Syoin Kajii - Nami
Syoin Kajii - Nami
me 11:59 September 30th
me 12:00 October 1st
Uganda held an invite-only Pride parade this weekend, the first since the Anti-Homosexuality Act was overturned. Being gay is still illegal in Uganda, but it is no longer illegal to “promote homosexuality” by associating with other LGBT people or being “gay in public.” Police gave their permission for the event, and there were no protesters. Small steps, huge impact. (via BuzzFeed)
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A Single Thread Wrapped Around Thousands of Nails by Kumi Yamashita
Kumi Yamashita , whose mind-blowing shadow artworks have been featured before, uses a single, unbroken thread wrapped around thousands of nails to create stunning portraits of women and men.
In the ongoing series entitled Constellation (a nod to the Greek tradition of tracing mythical figures in the sky), the Japanese artist (living and working in New York) uses three simple materials to produce these otherworldly works of art.
Rescued dogs - before and after! These people who saved them did an amazing job!
These pictures always make me want to cry, this is why I am always saying I hate humans. Fuck.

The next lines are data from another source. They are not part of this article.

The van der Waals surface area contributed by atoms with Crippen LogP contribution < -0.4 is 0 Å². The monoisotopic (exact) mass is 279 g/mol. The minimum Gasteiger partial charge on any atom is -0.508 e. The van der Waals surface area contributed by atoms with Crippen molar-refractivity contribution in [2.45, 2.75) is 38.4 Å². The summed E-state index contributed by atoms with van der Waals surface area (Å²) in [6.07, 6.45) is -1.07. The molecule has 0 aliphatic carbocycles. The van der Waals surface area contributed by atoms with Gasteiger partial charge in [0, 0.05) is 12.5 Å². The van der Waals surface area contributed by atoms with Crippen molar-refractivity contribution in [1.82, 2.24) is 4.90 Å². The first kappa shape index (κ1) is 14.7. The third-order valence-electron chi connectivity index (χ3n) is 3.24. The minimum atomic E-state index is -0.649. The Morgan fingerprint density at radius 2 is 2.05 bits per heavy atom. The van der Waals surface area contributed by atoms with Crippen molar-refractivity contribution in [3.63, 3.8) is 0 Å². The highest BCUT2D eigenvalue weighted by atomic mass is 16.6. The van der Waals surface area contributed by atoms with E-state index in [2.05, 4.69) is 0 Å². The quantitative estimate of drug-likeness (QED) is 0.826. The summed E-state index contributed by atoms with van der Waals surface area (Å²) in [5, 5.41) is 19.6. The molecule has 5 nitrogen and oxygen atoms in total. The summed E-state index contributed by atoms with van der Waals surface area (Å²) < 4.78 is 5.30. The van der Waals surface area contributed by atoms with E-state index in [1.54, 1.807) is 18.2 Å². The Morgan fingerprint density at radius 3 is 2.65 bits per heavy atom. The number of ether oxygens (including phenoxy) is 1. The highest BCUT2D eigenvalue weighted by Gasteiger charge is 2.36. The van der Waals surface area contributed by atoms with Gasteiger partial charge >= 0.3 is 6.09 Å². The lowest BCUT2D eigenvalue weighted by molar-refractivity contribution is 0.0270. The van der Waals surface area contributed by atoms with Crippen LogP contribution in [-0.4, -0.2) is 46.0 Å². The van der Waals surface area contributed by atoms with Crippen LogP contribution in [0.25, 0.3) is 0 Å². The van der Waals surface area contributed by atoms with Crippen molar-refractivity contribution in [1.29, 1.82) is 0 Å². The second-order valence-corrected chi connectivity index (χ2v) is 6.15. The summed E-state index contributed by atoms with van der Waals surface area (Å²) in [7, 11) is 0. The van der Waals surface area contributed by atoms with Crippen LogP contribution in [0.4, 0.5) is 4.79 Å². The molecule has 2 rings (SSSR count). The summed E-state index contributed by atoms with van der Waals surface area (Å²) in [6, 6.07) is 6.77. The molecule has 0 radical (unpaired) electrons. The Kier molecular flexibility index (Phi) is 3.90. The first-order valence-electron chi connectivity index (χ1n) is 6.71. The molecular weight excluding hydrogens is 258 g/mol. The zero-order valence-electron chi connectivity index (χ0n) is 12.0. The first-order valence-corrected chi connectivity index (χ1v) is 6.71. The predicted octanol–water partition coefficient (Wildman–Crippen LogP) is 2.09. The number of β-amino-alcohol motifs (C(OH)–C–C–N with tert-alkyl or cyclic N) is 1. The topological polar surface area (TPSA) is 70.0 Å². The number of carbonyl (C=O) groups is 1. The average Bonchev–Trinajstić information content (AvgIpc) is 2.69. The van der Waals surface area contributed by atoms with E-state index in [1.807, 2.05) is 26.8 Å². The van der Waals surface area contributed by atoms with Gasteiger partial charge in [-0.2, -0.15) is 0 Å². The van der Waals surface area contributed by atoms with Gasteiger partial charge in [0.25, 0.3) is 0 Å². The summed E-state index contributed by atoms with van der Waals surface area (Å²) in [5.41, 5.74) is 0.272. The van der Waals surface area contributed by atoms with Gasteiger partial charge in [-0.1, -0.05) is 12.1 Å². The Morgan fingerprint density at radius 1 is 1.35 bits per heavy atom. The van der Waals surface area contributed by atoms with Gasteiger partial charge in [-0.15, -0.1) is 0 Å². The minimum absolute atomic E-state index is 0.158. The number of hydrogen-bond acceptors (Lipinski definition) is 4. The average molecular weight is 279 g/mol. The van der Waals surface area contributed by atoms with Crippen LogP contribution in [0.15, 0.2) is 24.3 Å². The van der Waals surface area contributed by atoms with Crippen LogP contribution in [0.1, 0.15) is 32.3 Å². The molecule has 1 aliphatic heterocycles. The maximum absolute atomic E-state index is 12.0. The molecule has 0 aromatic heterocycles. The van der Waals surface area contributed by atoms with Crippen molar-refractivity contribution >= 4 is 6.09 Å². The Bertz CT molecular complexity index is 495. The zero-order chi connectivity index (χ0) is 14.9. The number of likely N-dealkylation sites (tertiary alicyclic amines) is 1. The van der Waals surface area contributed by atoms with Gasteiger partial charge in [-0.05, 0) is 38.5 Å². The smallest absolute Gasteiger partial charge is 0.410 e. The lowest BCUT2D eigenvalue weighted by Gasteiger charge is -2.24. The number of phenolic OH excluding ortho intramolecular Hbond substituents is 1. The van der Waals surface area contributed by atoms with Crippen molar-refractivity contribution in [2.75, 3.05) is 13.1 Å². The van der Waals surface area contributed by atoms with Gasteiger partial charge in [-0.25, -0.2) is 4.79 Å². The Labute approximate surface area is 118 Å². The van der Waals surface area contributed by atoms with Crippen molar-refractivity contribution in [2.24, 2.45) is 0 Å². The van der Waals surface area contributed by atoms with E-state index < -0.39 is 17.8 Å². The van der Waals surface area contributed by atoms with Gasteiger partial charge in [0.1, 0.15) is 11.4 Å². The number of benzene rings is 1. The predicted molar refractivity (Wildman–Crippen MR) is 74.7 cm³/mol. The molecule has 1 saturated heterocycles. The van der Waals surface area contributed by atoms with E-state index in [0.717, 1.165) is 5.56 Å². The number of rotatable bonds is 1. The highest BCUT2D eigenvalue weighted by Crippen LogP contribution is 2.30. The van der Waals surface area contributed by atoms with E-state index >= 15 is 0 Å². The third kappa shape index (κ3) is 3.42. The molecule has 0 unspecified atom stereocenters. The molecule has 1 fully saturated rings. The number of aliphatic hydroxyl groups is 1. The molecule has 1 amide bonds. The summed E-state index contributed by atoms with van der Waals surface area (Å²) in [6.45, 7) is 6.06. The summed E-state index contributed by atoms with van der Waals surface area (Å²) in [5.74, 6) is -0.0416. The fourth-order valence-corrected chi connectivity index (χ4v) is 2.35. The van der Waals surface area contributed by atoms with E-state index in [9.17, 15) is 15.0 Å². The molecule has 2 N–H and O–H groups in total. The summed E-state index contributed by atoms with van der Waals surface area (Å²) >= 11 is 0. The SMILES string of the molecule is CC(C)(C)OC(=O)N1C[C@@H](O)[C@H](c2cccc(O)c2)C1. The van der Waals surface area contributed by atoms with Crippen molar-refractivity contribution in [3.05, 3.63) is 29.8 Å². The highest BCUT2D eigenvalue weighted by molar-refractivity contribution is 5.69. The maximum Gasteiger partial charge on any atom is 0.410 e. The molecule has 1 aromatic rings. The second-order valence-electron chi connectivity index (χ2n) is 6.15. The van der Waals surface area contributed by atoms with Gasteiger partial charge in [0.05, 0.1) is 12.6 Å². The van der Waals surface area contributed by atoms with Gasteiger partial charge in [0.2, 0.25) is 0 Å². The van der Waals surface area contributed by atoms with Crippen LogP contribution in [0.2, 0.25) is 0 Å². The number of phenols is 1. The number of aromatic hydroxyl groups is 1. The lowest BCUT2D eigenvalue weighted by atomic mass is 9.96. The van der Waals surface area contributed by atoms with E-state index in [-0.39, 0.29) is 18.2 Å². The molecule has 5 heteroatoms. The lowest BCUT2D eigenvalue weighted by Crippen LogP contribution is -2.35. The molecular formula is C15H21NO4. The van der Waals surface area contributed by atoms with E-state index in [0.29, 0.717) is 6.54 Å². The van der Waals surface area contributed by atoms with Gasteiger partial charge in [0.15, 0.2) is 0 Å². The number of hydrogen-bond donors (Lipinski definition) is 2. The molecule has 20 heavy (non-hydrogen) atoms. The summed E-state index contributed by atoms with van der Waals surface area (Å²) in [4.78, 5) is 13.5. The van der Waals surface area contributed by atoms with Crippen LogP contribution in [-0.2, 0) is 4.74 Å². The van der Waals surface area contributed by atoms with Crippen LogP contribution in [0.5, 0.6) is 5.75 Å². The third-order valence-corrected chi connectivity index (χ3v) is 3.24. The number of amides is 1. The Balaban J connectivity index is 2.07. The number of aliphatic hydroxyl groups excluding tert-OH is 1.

Loves the pets!
We would all just probably end up playing with this clever dog all day anyways. [Video]
This week, India became the first Asian nation to reach Mars when its orbiter entered the planet’s orbit on Wednesday — and this is the picture that was seen around the world to mark this historic event. It shows a group of female scientists at the Indian Space Research Organization (ISRO) congratulating one another on the mission’s success.
The picture was widely shared on Twitter where Egyptian journalist and women’s rights activist Mona El-Tahawy tweeted: “Love this pic so much. When was the last time u saw women scientists celebrate space mission?”
In most mission room photos of historic space events or in films about space, women are rarely seen, making this photo both compelling and unique. Of course, ISRO, like many technical agencies, has far to go in terms of achieving gender balance in their workforce. As Rhitu Chatterjee of PRI’s The World observed in an op-ed, only 10 percent of ISRO’s engineers are female.
This fact, however, Chatterjee writes, is “why this new photograph of ISRO’s women scientists is invaluable. It shatters stereotypes about space research and Indian women. It forces society to acknowledge and appreciate the accomplishments of female scientists. And for little girls and young women seeing the picture, I hope it will broaden their horizons, giving them more options for what they can pursue and achieve.”
To read Chatterjee’s op-ed on The World, visit http://bit.ly/1u3fvGZ
Photo credit: Manjunath Kiran/AFP/Getty Images